Caffeine regulates splicing of cancer-related genes: dissecting the mechanism

Project Details

Description

DESCRIPTION (provided by applicant): Alternative splicing of pre-mRNA contributes significantly to human proteomic complexity and functional diversity, playing a key role in developmental decisions, gene expression regulation and, when aberrant, in human disease onset. Importantly, over 1000 splicing variants have been associated with the cancer phenotype. Although the functional analysis of these variants and their possible role in cancer is still in its infancy, their potential importance as cancer biomarkers/therapeutic targets has garnered much interest. We now present a substantial body of preliminary data showing that caffeine, a highly consumed stimulant in the human diet, induces alternative splicing of a large subset of cancer-related genes including the tumor suppressor KLF6. Using KLF6 as a prototype, we have shown that this induction is rapid and reversible and occurs at the level of splicing rather than differential stability. We also demonstrate that the four classic caffeine signaling pathways have little if any role in caffeine-induced alternative splicing, indicating that a novel molecular mechanism is operative. Importantly, since the previous submission we have found that alternative splicing of KLF6 is regulated by the SR protein SC35, and that this protein is induced by caffeine. We now hypothesize that caffeine regulates alternative splicing, at least in part, by the induction of SC35, and may mimic an endogenous pathway aberrantly activated in cancer cells. To further dissect the impact of caffeine on the splicing of cancer-related genes, we now propose to: 1) Investigate the role of SC35 in caffeine-mediated alternative splicing, using KLF6 as a prototype; 2) Investigate the interaction of splicing factors with KLF6 ESS-1 and ISE-1 in vitro and in vivo, and interrogate a model for regulation of KLF6 splicing by SC35: 3) Determine the mechanism by which caffeine elevates SC35 and 4) Determine whether caffeine induces "cancer-specific" splice variants in normal tissues in vivo. Our observation that caffeine can regulate alternative splicing of a variety of genes involved in the cancer phenotype is both highly significant and timely. We expect that these studies will result in the identification of elements/factors/pathways that are common to the splicing regulation of this cancer gene subset. We also expect to determine whether high caffeine consumption can induce cancer-related splice variants in normal cells in vivo, resulting in transient expression that may confound both biomarker analysis and targeted therapy.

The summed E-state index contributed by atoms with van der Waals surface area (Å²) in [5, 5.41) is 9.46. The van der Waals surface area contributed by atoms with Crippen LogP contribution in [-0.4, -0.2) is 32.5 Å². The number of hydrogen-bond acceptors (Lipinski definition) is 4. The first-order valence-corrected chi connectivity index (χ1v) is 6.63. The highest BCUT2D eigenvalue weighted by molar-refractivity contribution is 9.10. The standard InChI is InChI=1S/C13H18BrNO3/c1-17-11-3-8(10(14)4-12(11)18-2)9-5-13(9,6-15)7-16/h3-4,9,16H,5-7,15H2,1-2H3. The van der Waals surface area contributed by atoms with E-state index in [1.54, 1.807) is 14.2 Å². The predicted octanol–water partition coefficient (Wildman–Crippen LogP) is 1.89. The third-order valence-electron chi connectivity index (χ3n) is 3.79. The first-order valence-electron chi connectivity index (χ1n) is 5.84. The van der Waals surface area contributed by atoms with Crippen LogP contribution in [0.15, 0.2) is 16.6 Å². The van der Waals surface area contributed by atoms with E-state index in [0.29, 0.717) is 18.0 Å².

StatusFinished
Effective start/end date5/1/072/28/14

Funding

  • National Institutes of Health: $266,618.00
  • National Institutes of Health: $266,760.00
  • National Institutes of Health: $170,623.00
  • National Institutes of Health: $88,134.00
  • National Institutes of Health: $266,760.00
  • National Institutes of Health: $266,760.00

ASJC

  • Medicine(all)

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